A car bomb has killed four German peacekeepers and injured dozens of other people in an apparent suicide attack on a bus in the Afghan capital, Kabul.
A helicopter landed to provide medical assistance
The force of the explosion threw the vehicle off the road, a few kilometres east of the city centre, near a base used by German and Dutch troops of the International Security Assistance Force (Isaf).
The attack is the deadliest assault on the Isaf force since it arrived in Afghanistan to support the government of Hamid Karzai after the removal of the Taleban.
German Defence Minister Peter Struck said the attack had "a new and horrible dimension" but it would not lead to Germany's withdrawal from the international force it leads jointly with the Netherlands.
US military sources said the attack was carried out by a suicide bomber, who drove a taxi filled with explosives towards the bus, then blew it up.
The soldiers were being driven to the airport to fly home to Germany after a six-month tour of duty in Afghanistan.
The other 29 peacekeepers on board the bus were injured, at least seven seriously, as were several Afghan civilians who were near the scene of the blast.
Isaf has UN mandate to help Afghan Transitional Authority maintain security
Aims to develop reliable security structures, identify reconstruction needs and train Afghan security forces
Comprises 4,600 troops from 29 nations, currently led by Germany and the Netherlands
Area of responsibility limited to Kabul and vicinity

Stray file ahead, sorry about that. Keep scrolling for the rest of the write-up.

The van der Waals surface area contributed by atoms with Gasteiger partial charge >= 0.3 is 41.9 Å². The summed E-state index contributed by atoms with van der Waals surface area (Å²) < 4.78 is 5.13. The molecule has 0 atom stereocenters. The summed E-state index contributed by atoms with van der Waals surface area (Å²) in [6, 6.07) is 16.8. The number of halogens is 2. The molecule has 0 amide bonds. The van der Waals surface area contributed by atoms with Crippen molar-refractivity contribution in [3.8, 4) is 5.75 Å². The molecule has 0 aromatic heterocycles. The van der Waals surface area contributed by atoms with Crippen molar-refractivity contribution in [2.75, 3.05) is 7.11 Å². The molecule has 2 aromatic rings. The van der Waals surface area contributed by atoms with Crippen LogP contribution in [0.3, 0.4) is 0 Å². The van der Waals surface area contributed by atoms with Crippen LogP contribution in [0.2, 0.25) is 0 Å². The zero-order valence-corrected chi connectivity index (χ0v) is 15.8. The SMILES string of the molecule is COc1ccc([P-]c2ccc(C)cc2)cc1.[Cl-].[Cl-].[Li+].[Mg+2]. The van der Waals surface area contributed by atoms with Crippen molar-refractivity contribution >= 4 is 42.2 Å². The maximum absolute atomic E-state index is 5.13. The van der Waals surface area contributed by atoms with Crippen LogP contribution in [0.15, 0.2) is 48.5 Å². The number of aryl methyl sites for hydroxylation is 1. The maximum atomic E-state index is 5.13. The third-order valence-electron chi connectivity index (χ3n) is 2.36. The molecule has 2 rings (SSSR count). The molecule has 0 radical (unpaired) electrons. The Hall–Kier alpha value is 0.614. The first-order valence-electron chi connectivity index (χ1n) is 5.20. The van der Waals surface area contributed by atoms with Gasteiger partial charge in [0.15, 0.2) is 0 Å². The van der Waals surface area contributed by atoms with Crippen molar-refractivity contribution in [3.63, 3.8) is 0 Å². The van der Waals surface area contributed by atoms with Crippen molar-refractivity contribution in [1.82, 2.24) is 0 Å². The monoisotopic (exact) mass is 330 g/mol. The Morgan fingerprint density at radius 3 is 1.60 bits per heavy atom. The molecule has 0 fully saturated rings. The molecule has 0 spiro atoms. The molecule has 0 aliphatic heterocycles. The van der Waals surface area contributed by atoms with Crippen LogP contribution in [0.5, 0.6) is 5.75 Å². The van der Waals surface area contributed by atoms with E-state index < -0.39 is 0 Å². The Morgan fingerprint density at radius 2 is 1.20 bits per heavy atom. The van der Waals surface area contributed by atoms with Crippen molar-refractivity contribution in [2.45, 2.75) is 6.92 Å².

Commander is Lt General Norbert van Heyst of the German Army
An Isaf spokesman said an investigation had been launched into the cause of the blast in close co-operation with the Afghan authorities.
The BBC's Kylie Morris in Kabul says the road where the explosion occurred is busy and lined with stalls. Some of the casualties are thought to have been seriously wounded.
The area was quickly blocked off and a German military helicopter landed on the road to give medical assistance.
The injured were then taken to military hospitals.
President Hamid Karzai offered his
condolences and said the peacekeepers had given their lives for the Afghan people.
German Chancellor Gerhard Schroeder condemned the attack as the "cowardly and devious" work of terrorists.
Mr Schroeder received condolences from US President George W Bush and the two men agreed that "the fight against terrorism is not over and both Germany and America have a special responsibility in Afghanistan to help make it a stable democracy and not a base for terrorism," Defence Minister Struck said.
"We have been doing everything possible to protect them but one can never rule out a suicide attacker," Mr Struck said.
"We will carry on with our assignment, making a contribution to stabilising the area," he said.
About 5,000 international peacekeepers have been deployed to patrol the streets of Kabul and to provide security for the capital.
Our correspondent says it is too early to say who was responsible for the blast, but local Afghan officials have blamed the attack on remnants of al-Qaeda or Taleban.
German soldiers are part of the Kabul peacekeeping force
Anti-government forces have been issuing pamphlets calling on Afghans to rid their country of the peacekeeping forces, our correspondent adds.
Suspected Taleban fighters have been stepping up attacks in recent weeks, particularly in the south and east of Afghanistan.
About 40 Taleban fighters were killed recently in the south of the country in a battle with Afghan government forces.
Saturday's explosion was the second violent incident involving German peacekeepers in Kabul in recent weeks.
On 29 May, a German soldier was killed and another wounded when their vehicle hit a landmine near Kabul.
And last month more than 60 Spanish peacekeepers were killed when a plane that was flying them home from their mission in Afghanistan crashed.